Albert Camus And The Search For Meaning In The Midst Of Ebola
For months now the Ebola virus has been wreaking havoc in the West African countries of Guinea, Liberia, and Sierra Leone. More than 700 people have died, and it seems that doctors are near-powerless to help. With the threat of the disease tearing communities apart, it's hard not to think of a legendary novel from almost 70 years ago.
Albert Camus' The Plague is set on the Algerian coast. The novel follows Bernard Rieux, a doctor in the city of Oran, who becomes alarmed when he notices an increasing number of rats dying in the town streets. It's not long before the mysterious disease has spread to humans, killing a hundreds of people a week and causing some residents to try to leave the city in a panic.
The Plague doesn't have a happy ending, of course, though it's not quite as hopeless as you might think. Initially, Dr. Rieux is a little resigned to the disease that's threatening his city: "One hardly knows what a dead man is, after a while," Camus writes. "And since a dead man has no substance unless one has actually seen him dead, a hundred million corpses broadcast through history are no more than a puff of smoke in the imagination."
But it is, perhaps, a human instinct to search for meaning in every tragedy. Whether it's a civilian airplane shot down by a missile, a seemingly neverending war or a deadly virus that shows no sign of abating, we can't help but ask "Why?" even if we know there's no answer. Eventually Dr. Rieux concludes, "It has no importance whether such things have or have not a meaning; all we need consider is the answer given to men's hope."
Of course, the answer isn't always the one we want. But if Camus teaches us anything, it's that even when tragedy is inevitable we have no choice but to look for that meaning and to find it in one another.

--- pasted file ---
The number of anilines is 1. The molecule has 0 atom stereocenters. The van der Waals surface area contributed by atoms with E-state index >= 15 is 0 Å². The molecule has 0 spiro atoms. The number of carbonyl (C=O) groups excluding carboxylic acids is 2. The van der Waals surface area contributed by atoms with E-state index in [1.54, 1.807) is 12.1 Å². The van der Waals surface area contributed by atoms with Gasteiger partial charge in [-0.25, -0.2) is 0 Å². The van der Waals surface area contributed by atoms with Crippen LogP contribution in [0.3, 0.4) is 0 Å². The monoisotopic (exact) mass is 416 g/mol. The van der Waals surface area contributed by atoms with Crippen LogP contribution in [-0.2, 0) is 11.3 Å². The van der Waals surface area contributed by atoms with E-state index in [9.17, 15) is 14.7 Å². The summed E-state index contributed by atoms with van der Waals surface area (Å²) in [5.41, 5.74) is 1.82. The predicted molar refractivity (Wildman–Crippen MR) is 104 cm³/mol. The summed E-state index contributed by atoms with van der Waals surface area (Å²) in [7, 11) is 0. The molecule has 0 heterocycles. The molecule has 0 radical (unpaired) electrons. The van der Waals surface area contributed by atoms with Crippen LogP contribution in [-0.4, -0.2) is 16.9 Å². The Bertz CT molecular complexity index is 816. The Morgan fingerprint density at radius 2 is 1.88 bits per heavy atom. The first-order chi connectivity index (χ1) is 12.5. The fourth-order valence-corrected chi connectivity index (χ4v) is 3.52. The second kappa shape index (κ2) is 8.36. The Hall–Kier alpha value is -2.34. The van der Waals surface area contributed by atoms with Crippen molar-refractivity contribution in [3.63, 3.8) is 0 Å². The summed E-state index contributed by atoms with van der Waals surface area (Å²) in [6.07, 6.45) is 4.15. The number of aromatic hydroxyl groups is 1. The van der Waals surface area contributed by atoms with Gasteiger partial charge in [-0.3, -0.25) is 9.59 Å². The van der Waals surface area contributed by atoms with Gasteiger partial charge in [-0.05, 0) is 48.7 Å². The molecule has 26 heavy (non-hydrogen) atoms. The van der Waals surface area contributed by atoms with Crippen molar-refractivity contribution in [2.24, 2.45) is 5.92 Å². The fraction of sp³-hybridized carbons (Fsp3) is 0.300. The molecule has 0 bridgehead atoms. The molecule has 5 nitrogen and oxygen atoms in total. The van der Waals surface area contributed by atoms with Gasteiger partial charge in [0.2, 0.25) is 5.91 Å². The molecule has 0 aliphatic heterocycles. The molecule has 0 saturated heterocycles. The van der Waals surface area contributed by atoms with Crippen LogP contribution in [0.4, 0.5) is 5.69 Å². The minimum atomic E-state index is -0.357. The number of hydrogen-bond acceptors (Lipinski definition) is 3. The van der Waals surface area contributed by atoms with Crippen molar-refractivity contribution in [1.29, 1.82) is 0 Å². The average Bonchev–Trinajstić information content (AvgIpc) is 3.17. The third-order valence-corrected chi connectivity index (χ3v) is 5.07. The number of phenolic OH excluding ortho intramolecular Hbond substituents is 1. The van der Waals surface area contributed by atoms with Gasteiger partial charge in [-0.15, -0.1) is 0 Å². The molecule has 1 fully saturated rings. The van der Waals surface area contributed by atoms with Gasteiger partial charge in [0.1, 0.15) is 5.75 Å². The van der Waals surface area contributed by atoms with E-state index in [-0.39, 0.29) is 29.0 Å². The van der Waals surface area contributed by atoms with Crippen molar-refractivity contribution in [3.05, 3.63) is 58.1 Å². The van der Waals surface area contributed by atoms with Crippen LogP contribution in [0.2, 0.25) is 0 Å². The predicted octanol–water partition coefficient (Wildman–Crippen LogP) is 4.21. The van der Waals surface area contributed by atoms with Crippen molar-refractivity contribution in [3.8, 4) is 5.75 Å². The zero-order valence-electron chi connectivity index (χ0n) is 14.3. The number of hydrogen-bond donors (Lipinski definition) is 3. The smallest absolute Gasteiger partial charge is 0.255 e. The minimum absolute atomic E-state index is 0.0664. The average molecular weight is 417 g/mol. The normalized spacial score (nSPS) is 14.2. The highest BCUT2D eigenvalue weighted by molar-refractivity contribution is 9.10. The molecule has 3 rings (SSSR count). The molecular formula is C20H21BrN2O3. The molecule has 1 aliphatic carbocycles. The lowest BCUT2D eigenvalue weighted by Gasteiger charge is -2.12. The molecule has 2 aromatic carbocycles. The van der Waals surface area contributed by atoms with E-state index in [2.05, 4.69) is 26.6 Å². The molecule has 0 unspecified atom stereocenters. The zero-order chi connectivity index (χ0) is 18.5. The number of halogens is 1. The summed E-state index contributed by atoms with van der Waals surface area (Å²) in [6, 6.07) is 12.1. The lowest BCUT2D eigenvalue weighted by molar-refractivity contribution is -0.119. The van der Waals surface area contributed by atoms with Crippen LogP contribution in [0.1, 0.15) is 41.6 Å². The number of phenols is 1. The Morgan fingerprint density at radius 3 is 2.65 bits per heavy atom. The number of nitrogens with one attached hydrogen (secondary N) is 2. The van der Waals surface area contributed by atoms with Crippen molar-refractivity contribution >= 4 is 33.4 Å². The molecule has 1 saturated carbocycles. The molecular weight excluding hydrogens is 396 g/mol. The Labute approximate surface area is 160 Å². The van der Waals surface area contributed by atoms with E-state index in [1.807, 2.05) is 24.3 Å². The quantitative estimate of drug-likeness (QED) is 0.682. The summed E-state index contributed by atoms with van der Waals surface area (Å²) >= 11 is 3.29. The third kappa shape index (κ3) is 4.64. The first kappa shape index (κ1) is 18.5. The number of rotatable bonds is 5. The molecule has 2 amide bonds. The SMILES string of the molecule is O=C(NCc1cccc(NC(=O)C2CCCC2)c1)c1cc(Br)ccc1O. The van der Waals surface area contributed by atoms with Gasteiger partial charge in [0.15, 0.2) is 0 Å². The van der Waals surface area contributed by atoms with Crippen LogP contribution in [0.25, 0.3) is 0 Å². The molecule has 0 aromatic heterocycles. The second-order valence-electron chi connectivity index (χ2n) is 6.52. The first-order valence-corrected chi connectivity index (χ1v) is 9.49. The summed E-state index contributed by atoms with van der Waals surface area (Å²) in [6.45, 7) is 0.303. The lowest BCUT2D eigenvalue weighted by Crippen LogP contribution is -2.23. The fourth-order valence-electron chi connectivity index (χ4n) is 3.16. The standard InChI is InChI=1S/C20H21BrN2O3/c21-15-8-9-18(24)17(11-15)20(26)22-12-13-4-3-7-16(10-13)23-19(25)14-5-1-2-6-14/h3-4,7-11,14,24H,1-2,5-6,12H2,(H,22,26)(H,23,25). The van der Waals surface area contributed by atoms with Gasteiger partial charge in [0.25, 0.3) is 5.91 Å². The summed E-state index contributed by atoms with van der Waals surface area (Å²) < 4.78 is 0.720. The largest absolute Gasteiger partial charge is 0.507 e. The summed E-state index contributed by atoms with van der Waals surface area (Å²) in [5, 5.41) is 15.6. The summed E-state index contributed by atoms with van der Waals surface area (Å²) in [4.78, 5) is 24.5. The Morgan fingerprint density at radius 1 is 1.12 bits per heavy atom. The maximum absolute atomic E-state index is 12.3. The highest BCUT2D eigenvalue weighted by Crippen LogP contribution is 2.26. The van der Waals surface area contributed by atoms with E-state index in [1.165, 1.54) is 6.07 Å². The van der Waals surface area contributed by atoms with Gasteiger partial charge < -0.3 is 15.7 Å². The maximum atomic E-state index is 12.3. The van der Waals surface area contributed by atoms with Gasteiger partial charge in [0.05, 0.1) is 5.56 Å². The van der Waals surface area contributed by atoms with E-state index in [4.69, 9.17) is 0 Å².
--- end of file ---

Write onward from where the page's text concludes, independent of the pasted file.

Just when it looks like the plague will destroy the entire city of Oran, it recedes, though not before it's killed countless residents. Dr. Rieux manages to live through it; several of his friends aren't so lucky. As Dr. Rieux says, of the plague's survivors, "For some time, anyhow, they would be happy. They knew now that if there is one thing one can always yearn for and sometimes attain, it is human love."
AUDIE CORNISH, HOST:
From time to time, we turn to literature for a different perspective on the news. We've been following the horrifying story of the Ebola outbreak in West Africa. More than 900 people have died. So Michael Schaub has this recommendation of a novel he hasn't been able to stop thinking about since the outbreak began. It's "The Plague" by Albert Camus.
MICHAEL SCHAUB: The plague is set in the city of Oran on the Algerian coast. And the story begins with Doctor Bernard Rieux, who starts to notice rats dying in the city streets. Soon the disease has spread to humans and is killing hundreds of people a week. This isn't a happy story. It's difficult to process so much death. One hardly knows what a dead man is after a while, Camus writes. A hundred million corpses broadcast through history are no more than a puff of smoke in the imagination. But of course it's human instinct to search for meaning in every tragedy, whether it's a civilian airplane shot down by a missile, a never-ending war or a virus. We always ask why, even if we know there's no answer. Eventually the doctor concludes it has no importance whether such things have or have not a meaning. All we need to consider is the answer given to man's hope. If Camus teaches us anything, it's that even when tragedy is inevitable, we have no choice but to work with one another. The disease kills several of the doctor's friends. But just when it looks like the whole city will be destroyed, the plague recedes. The doctor lives and so do many others. For some time anyhow they would be happy, Camus tells us. They knew now that if there's one thing one can always yearn for and sometimes attain, it is human love.
CORNISH: The book is "The Plague" by Albert Camus. That recommendation came from book critic Michael Schaub. Transcript provided by NPR, Copyright NPR.